Apprentices of the Magic Kingdom

As many of the great sites out there have chronicled recently, Sorcerers of the Magic Kingdom has officially debuted, and attempts to build on the Kim Possible experience at Epcot by doing two things:

  1. Ditching a second-rate TV animation star in favor of some heavy hitters from the Disney vault
  2. Ditching the expensive smart phone controller in favor of Pokemon cards
I’m not going to recount the basics of the experience (everyone else has done that). But I will offer an opinion. In spite of a lot of fan hype, this thing definitely has a thing or two to learn before it can wear the pointy hat and enchant the broomsticks. This is due mainly to a few glaring flaws with what it purports to be.
First and foremost, this thing desperately wants to be a “game.” It’s intended to take you beyond passive theme park enjoyment and put you in control of a storyline that will have you exploring the entire park in an attempt to stop the Villains from taking over. Hey, you guys wanted Villain Mountain for years. This is what you get.
I don’t have a problem with the storyline. In fact, I wrote my own video game a long time ago as a college project, based on the exact same idea. It was a sort of Myst meets Fantasmic, and I’ve toyed with putting it on the internet for everyone to ridicule. But it will probably remain locked in the Parkeology vaults for years to come. The storyline is so well-worn because it works. What doesn’t work is something all games require, and that is the possibility of failure. There is a distinct difference between “game” and “interactive.” A drinking fountain is interactive. A game requires you to learn the rules, master a skill, create a strategy, mentally challenge yourself. Sorcerers of the Magic Kingdom does none of these things. Provided you can read a map and face a camera, you win.
One of the few princess cards with a
legitimate weapon. Cinderella gets
sparkly ribbons, I think.
I suppose if one wants to get super technical, you can lose at SotMK. I saw two types of failure:  One, when people try to go to the portal at Uptown Jewelers and are met with “You’re at the wrong place” messages. This is a design error. There just happen to be two portals at Uptown Jewelers.
The other failure was an older couple who lost a battle with Cruella because the darn cameras wouldn’t read the spell cards they were holding up. This is a technical glitch, not a player failure, and I’m not sure the couple even realized they failed. There are  increasing levels of difficulty the more you play, but for an intelligent person, it seems almost impossible to lose.
The second failure is one of logistics. This is Magic Kingdom, after all, and it is crowded. It is not uncommon to run into lines 10 players deep at every single portal. Which means you are watching the same 2-3 minute video over and over, with very little variation. When it is finally your turn, you flash your cards and get directed to the next line. I know they are trying to tell a story and all, but they would do well to get each player out of there in 30 seconds or less. That’s enough for some rudimentary scene setting, and a quick one-on-one spell battle. Let’s face it, most of the time it’s some variation of “Cruella has captured the puppies. Stop her!” We’re not watching Inception here. Do the battles, move people along.
This card may soon be replaced
with Winnie the Pooh.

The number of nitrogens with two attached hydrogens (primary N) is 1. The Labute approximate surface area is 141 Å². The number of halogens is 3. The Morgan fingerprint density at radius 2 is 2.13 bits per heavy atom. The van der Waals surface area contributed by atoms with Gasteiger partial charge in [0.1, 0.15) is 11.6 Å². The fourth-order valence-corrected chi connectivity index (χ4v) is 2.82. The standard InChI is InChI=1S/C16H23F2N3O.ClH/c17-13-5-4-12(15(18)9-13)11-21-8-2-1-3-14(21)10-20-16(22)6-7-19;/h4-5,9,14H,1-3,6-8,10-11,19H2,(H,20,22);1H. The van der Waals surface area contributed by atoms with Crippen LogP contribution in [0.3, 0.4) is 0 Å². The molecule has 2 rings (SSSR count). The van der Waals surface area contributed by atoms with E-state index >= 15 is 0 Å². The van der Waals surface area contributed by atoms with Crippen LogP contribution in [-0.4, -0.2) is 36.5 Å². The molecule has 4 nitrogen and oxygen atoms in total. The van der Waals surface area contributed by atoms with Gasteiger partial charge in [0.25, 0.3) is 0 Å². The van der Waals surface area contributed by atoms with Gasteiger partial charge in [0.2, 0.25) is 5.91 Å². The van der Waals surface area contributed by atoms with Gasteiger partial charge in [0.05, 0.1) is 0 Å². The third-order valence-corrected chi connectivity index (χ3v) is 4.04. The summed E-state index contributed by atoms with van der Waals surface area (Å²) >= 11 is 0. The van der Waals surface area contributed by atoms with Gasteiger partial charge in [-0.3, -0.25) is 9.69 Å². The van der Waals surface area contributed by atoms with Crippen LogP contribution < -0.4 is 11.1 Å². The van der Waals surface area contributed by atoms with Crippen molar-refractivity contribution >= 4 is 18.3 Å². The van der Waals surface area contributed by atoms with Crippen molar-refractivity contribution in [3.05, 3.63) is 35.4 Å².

By far the most interesting part of the game are those collectible cards, and more importantly, the game that the guest has invented on their own: Trading. You get 5 of those babies every time you play — and you get them for FREE! These are actually super nice trading cards, with very detailed art work and a great style to them. They are several notches in quality above the videos you’re watching, which do a good job of featuring a wide variety of Disney characters (familiar and obscure), but destroy that good will by animating them in an atrocious fashion (think Saturday morning cartoon level).
But trading the cards can be fun, and kids apparently love this aspect of the game. There were lots of players with big stacks of cards, and while they dutifully played out the story at each portal, they were most excited by seeing what other cards the other people in line had. I can see Disney releasing new decks periodically (some sold at a premium), and even if you just get a handful of free ones, that’s a pretty nice souvenir for a kid. Better than a lot of the stuff sold in the gift shops.
Because everyone knows, a dog’s most
dangerous feature is his soot bucket.
So this is now coming off as a negative review. But it is only negative when it comes to today’s incarnation of Sorcerers of the Magic Kingdom. I actually believe these flaws are fixable, and that Disney will quickly realize how to address them. Maybe not this summer, but I’m predicting that in a year or two, SotMK will be substantially improved and a huge hit. The beauty of this type of thing is that it can be adjusted on the fly. So much of it is digital content (videos, rules, etc.), and new facets can be swapped in literally overnight. It really might reinvent the theme park experience.
And because this is parkeology, I would be remiss if I did not catch some obscure little Disney detail that even the game designers botched.
When playing the game on Main Street, Merlin sets the stage for you by translating Pongo’s barks. Pongo is apparently telling you that Cruella is on the loose, and that “Perdita and all one-hundred-and-one puppies have been forced into hiding.”
Either Merlin can’t speak Dalmation as well as he thinks he can, or the game designers forgot to watch the movie before writing their script. There were only 99 puppies. It took Pongo and Perdita to take the count to 101.